• Check: Track performance to determine what is accomplished well, what is accomplished, but could be better, and what is not accomplished, but should be.
  • Act: Reward outstanding performance. Make a decision to modify or create plans to strengthen weak areas in existing plans.

Most public sector organizations perform exceptionally in the Plan and Do phases, but perform less well in the Check and Act phases. This is not because they lack skills or awareness, but more often through either benign neglect (the presumption all is going well) or limited resources, which require a focus on the immediate challenges of the moment. In other instances, we frequently hear, “If it’s not broke, don’t fix it,” which misses the point that continuous process improvement is not necessarily about fixing something broken, but about making something strong even stronger.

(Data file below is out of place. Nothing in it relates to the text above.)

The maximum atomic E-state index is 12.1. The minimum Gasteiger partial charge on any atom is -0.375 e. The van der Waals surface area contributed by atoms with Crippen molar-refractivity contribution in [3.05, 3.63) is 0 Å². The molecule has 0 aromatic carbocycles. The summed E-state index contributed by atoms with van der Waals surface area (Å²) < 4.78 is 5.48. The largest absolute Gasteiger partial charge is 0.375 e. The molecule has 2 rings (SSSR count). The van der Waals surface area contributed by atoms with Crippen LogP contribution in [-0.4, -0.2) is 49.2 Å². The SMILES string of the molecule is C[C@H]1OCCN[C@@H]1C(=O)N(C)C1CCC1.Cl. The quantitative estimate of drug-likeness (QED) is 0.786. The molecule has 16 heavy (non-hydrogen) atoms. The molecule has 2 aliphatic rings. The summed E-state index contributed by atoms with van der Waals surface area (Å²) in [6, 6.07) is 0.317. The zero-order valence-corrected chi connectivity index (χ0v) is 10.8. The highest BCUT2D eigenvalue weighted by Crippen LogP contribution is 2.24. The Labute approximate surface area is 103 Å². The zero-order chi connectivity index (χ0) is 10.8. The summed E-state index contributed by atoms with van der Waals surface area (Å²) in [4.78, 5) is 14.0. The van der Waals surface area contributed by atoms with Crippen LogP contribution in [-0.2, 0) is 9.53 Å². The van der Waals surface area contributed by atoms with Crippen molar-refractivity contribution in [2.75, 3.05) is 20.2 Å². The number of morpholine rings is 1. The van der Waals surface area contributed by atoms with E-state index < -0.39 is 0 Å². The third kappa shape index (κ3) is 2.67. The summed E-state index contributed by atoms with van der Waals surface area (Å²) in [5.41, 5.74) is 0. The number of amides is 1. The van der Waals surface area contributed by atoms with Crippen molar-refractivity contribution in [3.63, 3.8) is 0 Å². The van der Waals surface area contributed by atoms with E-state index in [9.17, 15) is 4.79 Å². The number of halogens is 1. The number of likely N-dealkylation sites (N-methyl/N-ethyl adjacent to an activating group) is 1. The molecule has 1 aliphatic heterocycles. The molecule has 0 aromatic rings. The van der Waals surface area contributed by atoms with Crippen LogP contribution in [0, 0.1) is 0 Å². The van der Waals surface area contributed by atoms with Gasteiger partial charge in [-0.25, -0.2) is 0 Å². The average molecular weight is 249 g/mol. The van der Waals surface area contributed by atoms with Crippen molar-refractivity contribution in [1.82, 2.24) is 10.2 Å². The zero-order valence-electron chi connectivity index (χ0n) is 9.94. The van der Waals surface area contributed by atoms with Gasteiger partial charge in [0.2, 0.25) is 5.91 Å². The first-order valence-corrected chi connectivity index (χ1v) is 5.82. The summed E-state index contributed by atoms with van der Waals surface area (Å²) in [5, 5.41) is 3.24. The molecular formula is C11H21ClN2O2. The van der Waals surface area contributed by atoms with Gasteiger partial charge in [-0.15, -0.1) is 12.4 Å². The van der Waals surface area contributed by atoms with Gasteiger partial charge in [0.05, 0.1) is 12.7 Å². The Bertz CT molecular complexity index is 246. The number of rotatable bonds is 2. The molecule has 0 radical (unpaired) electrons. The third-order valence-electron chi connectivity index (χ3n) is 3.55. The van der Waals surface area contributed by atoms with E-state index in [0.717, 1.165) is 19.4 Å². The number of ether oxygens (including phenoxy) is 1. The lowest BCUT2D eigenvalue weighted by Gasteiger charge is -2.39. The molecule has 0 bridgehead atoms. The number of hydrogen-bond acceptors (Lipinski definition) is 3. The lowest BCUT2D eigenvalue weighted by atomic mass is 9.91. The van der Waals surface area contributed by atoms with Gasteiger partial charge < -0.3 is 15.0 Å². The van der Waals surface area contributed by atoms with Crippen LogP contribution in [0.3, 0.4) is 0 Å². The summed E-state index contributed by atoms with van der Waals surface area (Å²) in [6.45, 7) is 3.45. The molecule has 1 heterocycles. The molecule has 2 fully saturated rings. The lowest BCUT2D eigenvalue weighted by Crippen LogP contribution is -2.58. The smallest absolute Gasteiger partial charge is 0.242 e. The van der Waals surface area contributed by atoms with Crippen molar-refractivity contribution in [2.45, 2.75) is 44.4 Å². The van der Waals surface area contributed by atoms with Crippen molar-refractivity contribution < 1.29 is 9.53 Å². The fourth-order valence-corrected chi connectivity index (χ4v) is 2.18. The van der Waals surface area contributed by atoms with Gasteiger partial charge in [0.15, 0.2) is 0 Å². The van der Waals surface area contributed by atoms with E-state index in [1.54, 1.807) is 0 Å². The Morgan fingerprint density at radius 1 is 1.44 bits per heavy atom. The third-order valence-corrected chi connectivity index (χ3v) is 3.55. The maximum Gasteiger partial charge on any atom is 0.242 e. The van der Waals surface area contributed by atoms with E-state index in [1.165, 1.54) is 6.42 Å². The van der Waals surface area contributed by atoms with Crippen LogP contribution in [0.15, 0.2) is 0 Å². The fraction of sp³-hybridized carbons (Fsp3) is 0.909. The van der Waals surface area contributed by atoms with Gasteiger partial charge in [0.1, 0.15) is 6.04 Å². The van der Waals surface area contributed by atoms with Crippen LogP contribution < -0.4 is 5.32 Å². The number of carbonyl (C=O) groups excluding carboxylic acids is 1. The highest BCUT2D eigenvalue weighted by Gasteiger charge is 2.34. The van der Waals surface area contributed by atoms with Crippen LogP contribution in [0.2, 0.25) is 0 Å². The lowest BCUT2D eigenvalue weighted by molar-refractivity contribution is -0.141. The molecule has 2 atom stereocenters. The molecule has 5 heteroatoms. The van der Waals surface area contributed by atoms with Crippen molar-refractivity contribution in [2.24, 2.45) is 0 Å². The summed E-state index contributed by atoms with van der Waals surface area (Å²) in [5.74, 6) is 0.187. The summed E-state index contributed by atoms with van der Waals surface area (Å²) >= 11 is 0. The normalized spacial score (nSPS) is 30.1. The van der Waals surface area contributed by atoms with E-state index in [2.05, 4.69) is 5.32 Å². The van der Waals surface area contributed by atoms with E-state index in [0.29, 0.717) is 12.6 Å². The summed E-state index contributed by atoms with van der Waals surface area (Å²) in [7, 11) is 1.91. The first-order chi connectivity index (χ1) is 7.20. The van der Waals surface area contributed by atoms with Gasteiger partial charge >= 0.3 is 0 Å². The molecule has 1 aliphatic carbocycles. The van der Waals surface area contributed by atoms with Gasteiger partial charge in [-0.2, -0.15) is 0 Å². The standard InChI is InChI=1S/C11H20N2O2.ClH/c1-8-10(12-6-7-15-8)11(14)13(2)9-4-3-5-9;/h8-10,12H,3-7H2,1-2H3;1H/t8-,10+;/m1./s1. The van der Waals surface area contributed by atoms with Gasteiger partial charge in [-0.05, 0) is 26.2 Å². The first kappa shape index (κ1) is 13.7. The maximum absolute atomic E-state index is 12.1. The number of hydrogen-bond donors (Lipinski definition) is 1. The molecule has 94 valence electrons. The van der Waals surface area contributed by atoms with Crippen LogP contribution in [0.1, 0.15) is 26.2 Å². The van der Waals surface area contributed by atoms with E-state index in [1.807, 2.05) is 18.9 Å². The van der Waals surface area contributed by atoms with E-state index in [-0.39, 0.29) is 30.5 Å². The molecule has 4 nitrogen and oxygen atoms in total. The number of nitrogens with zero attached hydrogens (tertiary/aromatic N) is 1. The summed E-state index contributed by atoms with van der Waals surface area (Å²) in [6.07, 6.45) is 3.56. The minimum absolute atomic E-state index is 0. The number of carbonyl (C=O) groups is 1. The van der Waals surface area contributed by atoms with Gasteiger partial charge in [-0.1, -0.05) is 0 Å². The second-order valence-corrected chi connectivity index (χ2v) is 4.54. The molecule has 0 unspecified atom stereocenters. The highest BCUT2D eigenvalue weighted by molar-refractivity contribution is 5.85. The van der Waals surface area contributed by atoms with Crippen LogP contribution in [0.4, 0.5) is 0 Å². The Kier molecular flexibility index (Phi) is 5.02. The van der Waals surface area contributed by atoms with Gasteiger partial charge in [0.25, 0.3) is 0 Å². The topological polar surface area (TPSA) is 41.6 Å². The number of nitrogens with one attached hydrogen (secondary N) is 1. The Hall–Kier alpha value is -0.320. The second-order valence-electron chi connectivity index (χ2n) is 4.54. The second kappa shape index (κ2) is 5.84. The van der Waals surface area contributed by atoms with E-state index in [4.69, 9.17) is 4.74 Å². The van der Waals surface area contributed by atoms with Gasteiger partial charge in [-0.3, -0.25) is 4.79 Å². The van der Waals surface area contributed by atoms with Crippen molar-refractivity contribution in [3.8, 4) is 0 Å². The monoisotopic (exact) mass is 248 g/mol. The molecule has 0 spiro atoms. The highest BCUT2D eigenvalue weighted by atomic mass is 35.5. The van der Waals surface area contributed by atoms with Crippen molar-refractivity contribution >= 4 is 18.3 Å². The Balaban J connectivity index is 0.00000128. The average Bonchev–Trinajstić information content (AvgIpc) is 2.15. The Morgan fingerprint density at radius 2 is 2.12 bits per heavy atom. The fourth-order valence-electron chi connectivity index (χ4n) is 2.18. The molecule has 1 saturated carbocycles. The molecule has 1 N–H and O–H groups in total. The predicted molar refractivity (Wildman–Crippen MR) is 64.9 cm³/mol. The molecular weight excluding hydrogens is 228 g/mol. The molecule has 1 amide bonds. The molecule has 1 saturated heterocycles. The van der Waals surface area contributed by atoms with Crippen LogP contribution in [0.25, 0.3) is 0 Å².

Public sector organizations face a myriad of challenges. Some will be common to the public sector, some to their setting and some to their discipline. Each organization seeks to overcome these challenges in their pursuit of providing high quality public service to their community. This does require strong leadership throughout the organization, but it also requires making optimal use of the resources provided to us. This means leaders must recognize the potential limitations of leadership, integrating the spirit of continuous process improvement into their organizations and constantly assessing their approaches, refining them as necessary to provide the highest service quality and quantity possible.


Author: Thomas E. Poulin, MS(HRM), MS(I/O Psych.), EFO, is a member of Capella University’s public administration core faculty. Prior to this, he served in local government for over 30 years. He is the President of the Hampton Roads Chapter of ASPA, and may be reached at [email protected]

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The American Society for Public Administration is the largest and most prominent professional association for public administration. It is dedicated to advancing the art, science, teaching and practice of public and non-profit administration.